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Sugar Bowl and Cover
This soft-paste porcelain is composed of a white bowl and cover with the bulbous body tapering slightly near the neck. Both parts of the piece are decorated with loosely formed bouquets of flowers, including a blooming red rose, a strand of bluebells and strands of purple violets and puce poppies. The slightly domed cover is topped by a pink rose finial that is composed of a raised green stem and leaves. The mark on the bottom of the bowl is that of an iron red hunting horn whose significance needs to be ascertained. The general effect is pleasing and unobtrusive.
Created during the period when there was an increasing interest in the art for the table, this example fulfills a basic functional role while simultaneously serving as an artistic object. Most likely created in concert with other pieces, possibly for a table service, this piece is part of the increasing awareness being given to everyday objects having an aesthetic significance.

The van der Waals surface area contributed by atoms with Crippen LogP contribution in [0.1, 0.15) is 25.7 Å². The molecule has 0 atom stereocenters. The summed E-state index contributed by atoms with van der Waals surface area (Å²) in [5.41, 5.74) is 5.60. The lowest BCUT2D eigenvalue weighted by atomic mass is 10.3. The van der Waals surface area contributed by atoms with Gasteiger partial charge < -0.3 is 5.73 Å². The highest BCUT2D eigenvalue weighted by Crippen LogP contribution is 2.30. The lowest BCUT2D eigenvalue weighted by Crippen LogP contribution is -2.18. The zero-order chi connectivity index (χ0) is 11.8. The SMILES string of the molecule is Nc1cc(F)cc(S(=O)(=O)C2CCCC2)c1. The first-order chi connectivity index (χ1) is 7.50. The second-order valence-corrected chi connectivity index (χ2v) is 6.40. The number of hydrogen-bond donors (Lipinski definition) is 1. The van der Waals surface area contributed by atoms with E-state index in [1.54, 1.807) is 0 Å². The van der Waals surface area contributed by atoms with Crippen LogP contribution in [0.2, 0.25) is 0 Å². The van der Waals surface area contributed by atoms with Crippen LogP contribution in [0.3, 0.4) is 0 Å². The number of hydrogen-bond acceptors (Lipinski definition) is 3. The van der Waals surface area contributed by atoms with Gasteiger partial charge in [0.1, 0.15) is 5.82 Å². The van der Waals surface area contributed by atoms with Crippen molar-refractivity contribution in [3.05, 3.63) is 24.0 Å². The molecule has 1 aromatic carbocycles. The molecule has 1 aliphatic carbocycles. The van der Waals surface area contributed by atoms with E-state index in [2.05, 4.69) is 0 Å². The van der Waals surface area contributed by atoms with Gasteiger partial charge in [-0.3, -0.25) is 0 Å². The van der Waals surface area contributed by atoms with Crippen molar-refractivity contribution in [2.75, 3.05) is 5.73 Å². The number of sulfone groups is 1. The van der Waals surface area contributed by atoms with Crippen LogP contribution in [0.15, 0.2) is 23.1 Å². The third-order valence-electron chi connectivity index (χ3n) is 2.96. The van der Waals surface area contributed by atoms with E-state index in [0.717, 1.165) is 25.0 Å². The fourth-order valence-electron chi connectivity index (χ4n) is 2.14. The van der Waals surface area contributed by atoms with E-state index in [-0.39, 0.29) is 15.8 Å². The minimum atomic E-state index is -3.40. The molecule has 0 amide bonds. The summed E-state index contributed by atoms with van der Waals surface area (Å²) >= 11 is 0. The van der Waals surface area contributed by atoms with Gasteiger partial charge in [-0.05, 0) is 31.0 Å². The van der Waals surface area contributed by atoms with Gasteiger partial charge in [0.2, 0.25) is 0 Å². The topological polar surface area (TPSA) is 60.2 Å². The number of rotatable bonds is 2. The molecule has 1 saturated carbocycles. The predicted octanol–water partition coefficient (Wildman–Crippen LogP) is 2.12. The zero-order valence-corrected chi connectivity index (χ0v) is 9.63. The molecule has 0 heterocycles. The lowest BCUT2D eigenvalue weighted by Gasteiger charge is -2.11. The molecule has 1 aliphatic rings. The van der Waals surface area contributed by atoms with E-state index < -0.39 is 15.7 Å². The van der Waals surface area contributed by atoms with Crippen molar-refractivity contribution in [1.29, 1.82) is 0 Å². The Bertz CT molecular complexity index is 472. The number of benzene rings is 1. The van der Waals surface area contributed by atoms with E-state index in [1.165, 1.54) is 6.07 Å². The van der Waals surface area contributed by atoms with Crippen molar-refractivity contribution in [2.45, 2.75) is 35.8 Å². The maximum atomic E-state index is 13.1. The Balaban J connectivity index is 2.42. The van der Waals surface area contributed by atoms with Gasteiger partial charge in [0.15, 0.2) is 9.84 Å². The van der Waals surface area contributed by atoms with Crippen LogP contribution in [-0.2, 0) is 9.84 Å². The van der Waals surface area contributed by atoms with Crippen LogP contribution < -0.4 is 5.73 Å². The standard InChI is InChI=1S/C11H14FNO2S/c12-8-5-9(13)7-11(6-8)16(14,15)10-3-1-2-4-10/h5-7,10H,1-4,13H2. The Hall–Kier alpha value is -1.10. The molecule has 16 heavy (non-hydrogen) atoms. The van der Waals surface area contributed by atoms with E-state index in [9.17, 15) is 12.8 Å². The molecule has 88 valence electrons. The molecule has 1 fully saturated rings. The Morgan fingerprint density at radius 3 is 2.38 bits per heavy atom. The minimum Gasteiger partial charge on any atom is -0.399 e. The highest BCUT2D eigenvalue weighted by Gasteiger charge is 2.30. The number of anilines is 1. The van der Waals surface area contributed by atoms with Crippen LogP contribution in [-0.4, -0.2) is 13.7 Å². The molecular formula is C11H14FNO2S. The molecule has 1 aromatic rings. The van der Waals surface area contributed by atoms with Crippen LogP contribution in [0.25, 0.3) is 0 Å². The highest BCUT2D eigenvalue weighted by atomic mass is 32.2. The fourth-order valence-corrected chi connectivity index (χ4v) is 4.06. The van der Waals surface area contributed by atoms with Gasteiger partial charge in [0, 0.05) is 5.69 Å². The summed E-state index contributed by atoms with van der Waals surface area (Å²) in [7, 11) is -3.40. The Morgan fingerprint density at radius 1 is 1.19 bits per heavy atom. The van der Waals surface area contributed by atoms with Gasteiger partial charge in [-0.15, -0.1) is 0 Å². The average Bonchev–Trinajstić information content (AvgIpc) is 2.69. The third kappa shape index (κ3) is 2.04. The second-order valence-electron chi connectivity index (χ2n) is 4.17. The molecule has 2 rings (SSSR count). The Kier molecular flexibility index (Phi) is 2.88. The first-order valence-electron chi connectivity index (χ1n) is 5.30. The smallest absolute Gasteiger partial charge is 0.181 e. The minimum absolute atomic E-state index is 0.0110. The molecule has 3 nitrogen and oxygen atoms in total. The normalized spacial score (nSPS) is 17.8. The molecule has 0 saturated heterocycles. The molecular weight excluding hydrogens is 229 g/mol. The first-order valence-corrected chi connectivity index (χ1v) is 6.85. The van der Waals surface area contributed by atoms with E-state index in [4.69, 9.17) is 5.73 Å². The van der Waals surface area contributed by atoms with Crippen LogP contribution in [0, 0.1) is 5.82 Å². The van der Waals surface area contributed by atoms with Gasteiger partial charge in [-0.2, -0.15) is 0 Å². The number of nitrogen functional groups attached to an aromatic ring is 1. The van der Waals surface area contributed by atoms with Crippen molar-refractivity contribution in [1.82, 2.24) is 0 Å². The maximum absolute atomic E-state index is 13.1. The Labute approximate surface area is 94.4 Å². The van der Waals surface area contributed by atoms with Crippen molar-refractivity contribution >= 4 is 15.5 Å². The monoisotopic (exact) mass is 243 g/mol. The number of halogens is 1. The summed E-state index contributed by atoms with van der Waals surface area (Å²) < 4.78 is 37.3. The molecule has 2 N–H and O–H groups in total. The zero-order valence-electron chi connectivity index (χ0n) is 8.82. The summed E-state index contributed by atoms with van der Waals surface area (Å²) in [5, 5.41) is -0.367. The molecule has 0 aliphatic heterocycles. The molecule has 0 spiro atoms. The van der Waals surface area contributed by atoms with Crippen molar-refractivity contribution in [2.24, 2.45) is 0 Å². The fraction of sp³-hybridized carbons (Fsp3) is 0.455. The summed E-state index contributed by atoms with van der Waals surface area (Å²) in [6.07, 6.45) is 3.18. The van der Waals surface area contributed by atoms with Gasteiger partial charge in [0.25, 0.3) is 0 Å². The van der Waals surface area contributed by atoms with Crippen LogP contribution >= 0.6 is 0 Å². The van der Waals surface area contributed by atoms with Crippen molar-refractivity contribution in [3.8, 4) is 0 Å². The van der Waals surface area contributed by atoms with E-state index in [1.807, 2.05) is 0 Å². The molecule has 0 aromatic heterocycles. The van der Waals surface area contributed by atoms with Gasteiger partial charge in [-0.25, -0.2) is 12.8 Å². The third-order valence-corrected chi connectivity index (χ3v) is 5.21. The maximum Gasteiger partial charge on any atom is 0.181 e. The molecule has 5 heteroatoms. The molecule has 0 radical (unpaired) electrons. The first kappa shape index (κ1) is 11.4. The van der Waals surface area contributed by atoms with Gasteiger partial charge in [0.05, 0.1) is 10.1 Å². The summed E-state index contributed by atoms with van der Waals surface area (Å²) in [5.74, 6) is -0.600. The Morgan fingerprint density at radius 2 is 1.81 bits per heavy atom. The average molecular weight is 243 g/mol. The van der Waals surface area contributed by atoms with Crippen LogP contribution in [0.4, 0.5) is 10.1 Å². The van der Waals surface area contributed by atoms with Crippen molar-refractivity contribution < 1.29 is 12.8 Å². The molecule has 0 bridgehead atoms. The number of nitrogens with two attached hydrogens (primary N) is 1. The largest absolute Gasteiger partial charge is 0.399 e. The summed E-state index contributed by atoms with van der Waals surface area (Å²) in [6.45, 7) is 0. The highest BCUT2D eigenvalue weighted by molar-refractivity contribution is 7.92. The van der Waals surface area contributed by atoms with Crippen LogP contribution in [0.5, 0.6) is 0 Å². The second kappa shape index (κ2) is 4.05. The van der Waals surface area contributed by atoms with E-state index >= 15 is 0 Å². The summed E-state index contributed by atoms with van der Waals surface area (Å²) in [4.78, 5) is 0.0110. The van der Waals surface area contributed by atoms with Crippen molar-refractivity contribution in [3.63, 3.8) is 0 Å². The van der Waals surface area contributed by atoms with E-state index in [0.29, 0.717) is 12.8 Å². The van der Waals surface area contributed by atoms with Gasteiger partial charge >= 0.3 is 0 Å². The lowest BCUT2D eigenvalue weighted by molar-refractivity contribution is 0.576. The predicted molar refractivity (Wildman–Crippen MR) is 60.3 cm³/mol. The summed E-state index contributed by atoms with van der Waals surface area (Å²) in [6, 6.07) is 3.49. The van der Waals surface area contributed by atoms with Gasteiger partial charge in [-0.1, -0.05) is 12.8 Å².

from Weisberg, A Taste for Porcelain: The Virginia A. Marten Collection of Decorative Arts (Notre Dame, 2014)